Only two days were needed for Fatah and Hamas to agree to a framework for reconciliation and turn over a new leaf. According to the agreement reached in Cairo on Oct. 12, administrative authorities will be transferred to the Palestinian Authority (PA); Palestinian President Mahmoud Abbas’ people will oversee the crossings between Gaza and Israel; the Palestinian Presidential Guard will be posted at the Rafah crossing at the Egypt-Gaza border and European agents will ensure weapons are not smuggled into Gaza.
In 48 hours, the two sides appear to have succeeded in skipping over all of the obstacles and bridging all of the rifts, after agreeing not to discuss the most essential issue, the root of the problem, the main difference that has stood between them for more than 10 years: control over Hamas' military wing, the Izz ad-Din al-Qassam Brigades.
In fact, Fatah and Hamas agreed on all the points over which they had no disagreement. For instance, control over the crossings between the Gaza Strip and Israel. To allow the Erez and Kerem Shalom crossings to operate, PA personnel had remained there even after Hamas' military revolt in Gaza in 2007, playing the same role they held before the rebellion. They remained there even after Abbas decided to cut PA assistance to Gaza earlier this year.
As for the Rafah crossing, deploying the Presidential Guard there, supervised by European agents, is an unequivocal demand from Egypt. Lacking this arrangement, the Egyptians would not have allowed the opening of the crossing, which has become the territory’s oxygen supply. Even a significant hurdle such as dissolving the administrative council Hamas established in Gaza was removed a month ago, on Sept. 11, on the eve of Hamas’ announcement of its desire for reconciliation.
Thus the reconciliation agreement offers nothing new, aside from Hamas' and Fatah's agreeing that they need to reconcile, whether to please Egyptian President Abdel Fattah al-Sisi or because they had a clear sense that that is what the people wanted — reconciliation now.
The need to establish a mechanism to integrate Hamas officials into the PA administration delayed by a couple of hours the declaration that the two sides had reached a reconciliation agreement. It was also decided that a joint committee will work on establishing a joint policing and intelligence operation.
An Egyptian proposal according to which a national security council would be established where Fatah, Hamas and Egyptian representatives would work together, as was reported in Al-Monitor, is what paved the way for all of the agreements, including the recognition that there are major differences that remain to be resolved. The question of control over Hamas’ security apparatus cannot be resolved at this point in time. Hamas claims that the Qassam Brigades are a weapon of the resistance, and if Hamas agrees to dismantle the outfit, it would mean losing not only an operational but also an ideological resource. Meanwhile, Abbas is not prepared to agree that after a reconciliation trial period, Hamas would still retain a military that obeys its orders like Hezbollah's military force in Lebanon.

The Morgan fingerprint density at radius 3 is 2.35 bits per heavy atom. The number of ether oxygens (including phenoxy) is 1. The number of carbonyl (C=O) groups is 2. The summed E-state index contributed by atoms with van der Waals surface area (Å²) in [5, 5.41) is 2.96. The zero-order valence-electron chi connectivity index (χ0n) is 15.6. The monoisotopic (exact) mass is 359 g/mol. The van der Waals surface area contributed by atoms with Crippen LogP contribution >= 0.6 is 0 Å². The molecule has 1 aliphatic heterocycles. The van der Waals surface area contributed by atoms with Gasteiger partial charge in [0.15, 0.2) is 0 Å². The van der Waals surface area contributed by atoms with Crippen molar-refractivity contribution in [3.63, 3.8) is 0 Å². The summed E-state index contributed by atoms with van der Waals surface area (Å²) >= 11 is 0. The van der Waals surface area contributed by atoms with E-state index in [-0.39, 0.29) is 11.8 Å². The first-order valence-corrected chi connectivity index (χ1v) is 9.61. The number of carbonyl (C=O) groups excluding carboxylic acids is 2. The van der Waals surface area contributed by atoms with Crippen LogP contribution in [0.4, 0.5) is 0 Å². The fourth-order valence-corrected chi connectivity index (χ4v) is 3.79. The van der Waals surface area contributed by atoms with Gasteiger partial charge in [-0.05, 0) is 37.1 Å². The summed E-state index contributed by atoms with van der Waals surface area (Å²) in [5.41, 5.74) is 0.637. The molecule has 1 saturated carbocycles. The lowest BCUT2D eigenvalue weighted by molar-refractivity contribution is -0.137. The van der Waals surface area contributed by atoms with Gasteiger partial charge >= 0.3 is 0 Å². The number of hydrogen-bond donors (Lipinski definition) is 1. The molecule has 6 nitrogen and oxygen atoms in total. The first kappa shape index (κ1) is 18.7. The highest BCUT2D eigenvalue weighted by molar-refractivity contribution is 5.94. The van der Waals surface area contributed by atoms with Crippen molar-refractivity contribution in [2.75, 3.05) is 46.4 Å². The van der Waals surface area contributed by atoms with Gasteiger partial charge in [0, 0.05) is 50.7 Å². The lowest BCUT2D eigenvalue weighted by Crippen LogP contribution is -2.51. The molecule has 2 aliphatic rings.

A senior Palestinian source who spoke to Al-Monitor on condition of anonymity said the Egyptians backed up Hamas’ claim that as long as the occupation continues, it will not be forced to demilitarize. Thus it was agreed, in line with Abbas’ demand, that Hamas would commit not to initiate any acts of aggression against Israel either from Gaza or the West Bank. The question, however, is what constitutes an act of aggression? Is building tunnels on the border with Israel an act of aggression? At least as far as Israel is concerned, digging tunnels next to the border or underneath Israeli towns inside the Green Line is an unequivocal act of aggression.
The Egyptians’ working assumption is that building trust between the sides should precede resolution of the difficult issues. That is, realizing the reconciliation by establishing a unity government and a joint policing apparatus on Nov. 1 will lead, in the Egyptians’ estimate, to dismantling the walls of animosity, leading to discussions of the points of disagreement and ultimately to the stage of compromise.
An Israeli security source told Al-Monitor that the understandings reached were cobbled together with rough stiches that could break at any moment. Speaking on the condition of anonymity, the source said that as long as routine life continues, the reconciliation could work. He added, however, “But what would happen if the American delegation presents [President Donald] Trump’s plans for resolving the conflict, and Abbas finds himself in negotiations with Israel? Would Hamas back him up? Would it not back away from the whole package?”
“Building trust,” said the source, “could happen when there is a common goal, but not when there is disagreement in principle. Hamas’ method is to build a military force as a balance of deterrence and resistance to Israel, while Abbas believes in diplomacy and sees it as effective. Abbas is known to see the establishment of a Palestinian state within the ’67 borders with border adjustment as a goal. Hamas, despite the changes to its charter initiated by the outgoing head of the political bureau, Khaled Meshaal, left the ’67 borders as a hazy issue, and it is doubtful whether Ismail Haniyeh, [Meshaal's successor] who is controlled by the military wing, would ever be ready to declare that he would give up the ‘Waqf land’ [lands considered sacred heritage].”
“We’re building trust now,” the Palestinian source told Al-Monitor, “and letting time do its work.” According to him, Hamas is interested in reconciliation, but how much it will be willing to compromise is a question that can only be answered with the passage of time.
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